"Alongside concerts and so on," she continues, "I'll often do sessions with others. Edinburgh has lots of sessions. You don't actually perform all night, you basically just MC and play occasionally. The going rate for three hours is 25 between you, with usually a free pint, though never food or transport costs. I'm not whingeing about any of this, incidentally. I love making music, I wouldn't do it if I didn't... Still, if there were more cash available, I'd take it gladly... Just for this one year, as it happens, there will be. Deaf Shepherd is playing the Millennium in Parliament Square in Edinburgh - for a fee that let's say we'd always like to get!"

Marianne has the advantage of being able to oversee the life of a full-time musician from the viewpoint of a member of both an established band and of a new one, which is cMc:

"It's different for cMc, in that, going for just a year, it's a very hard slog. It's different music to Deaf Shepherd's, I get to play more fiddle and sing solo, too... That's another side to being in other bands, by the way. It's not all about mere economics, it's crucially about exploring other musical possibilities as well. cMc is me and Clare, and Irish guitarist Gavin Ralston of the Begley clan. Our major problem is getting known. We're not yet, and although we've had some good reviews we still can't charge much - 300, say, with expenses on top of that."

Getting known is a critical issue. "If it's difficult for us, with all our connections, what must it be like for complete newcomers?" she asks. "Well I know, I've done it". The best route to becoming known is fairly straightforward, however, according to her. Unfortunately, it's potentially expensive and not always successful: it's recording a CD. Without that, she believes, a group has little chance of lifting off.

"We've just done one, at Watercolours Studio. It'll be out before Celtic Connections, and will probably be called 'That Was The Year'. I hope it succeeds, CDs are great advertising It's features traditional tunes and some fine new ones by William Jackson, Niall Vallelly and Charlie McKerron." (Indeed it does. It also features a number called 30 Arse Jiggin'. Alas, 'arse' is apparently merely Swedish for years').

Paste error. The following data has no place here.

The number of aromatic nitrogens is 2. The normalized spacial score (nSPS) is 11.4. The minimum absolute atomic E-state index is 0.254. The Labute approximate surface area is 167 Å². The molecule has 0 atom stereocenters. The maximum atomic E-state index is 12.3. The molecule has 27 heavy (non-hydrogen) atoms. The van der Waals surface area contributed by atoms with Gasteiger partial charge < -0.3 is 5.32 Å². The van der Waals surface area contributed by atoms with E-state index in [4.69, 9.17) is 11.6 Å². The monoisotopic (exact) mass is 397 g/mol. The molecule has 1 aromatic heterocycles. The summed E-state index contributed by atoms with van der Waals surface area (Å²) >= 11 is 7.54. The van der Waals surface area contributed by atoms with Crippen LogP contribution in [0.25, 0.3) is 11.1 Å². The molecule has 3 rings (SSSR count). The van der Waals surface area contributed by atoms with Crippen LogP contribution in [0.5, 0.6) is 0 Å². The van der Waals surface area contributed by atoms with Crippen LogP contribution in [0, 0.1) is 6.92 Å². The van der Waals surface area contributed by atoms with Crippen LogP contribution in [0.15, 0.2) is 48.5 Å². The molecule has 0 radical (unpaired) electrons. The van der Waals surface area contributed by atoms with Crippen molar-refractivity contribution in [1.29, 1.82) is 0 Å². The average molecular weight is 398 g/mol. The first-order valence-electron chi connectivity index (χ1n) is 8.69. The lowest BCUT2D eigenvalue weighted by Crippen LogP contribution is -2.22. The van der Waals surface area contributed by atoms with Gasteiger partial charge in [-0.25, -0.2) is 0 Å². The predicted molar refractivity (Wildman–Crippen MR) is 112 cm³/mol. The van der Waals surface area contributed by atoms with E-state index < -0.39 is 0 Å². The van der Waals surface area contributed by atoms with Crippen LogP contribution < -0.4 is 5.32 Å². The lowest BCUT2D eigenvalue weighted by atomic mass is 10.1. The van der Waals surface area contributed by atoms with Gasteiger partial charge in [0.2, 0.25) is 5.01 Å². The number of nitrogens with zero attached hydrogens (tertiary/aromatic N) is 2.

Several thousand pounds can easily go into a CD. cMc have born their production costs themselves. Their next step is to either promote the recording privately or put it on a commercial label. There are some 25 labels in Scotland periodically issuing traditional/folk material, and all competing. Whatever else happens, cMc's CD will have to take its chance in an already saturated market: "Daily we're sent on average four new CDs to review," Pete Heywood, Living Tradition's editor says bluntly.

Of course, everything hinges on audiences, for cMc and Deaf Shepherd as for everyone else. Scotland's potential traditional/folk audience looks impresssive at 25% of the country's population. But this is down on five years ago, according to the Scottish Arts Council's 'Traditional Music in Scotland' report. Audiences are possibly becoming more fickle. 'Celtic' music is currently riding high - whatever 'Celtic' means. "I'm unsure myself," says Marianne. "I just know there are scores of brilliant musicians around, but only so many fans. Actually, I sometimes wonder if the bottom will drop out of the whole Celtic' thing one day."

Perhaps it will. And perhaps also it was ever thus, musicians losing out to fashions and struggling to get appreciated. In Scotland, the quality of their output is not in doubt, but what is less clear is that they are winning the regard they deserve for it. It's not mere finger-pointing at promoters and even fans, but there still remains a question to answer: the huge amount of voluntary commitment notwithstanding, is enough really being done for those who are trying to make traditional music their way of life, and who are giving the rest of us so much in the process?

Steve McGrail

Links, further information and recordings: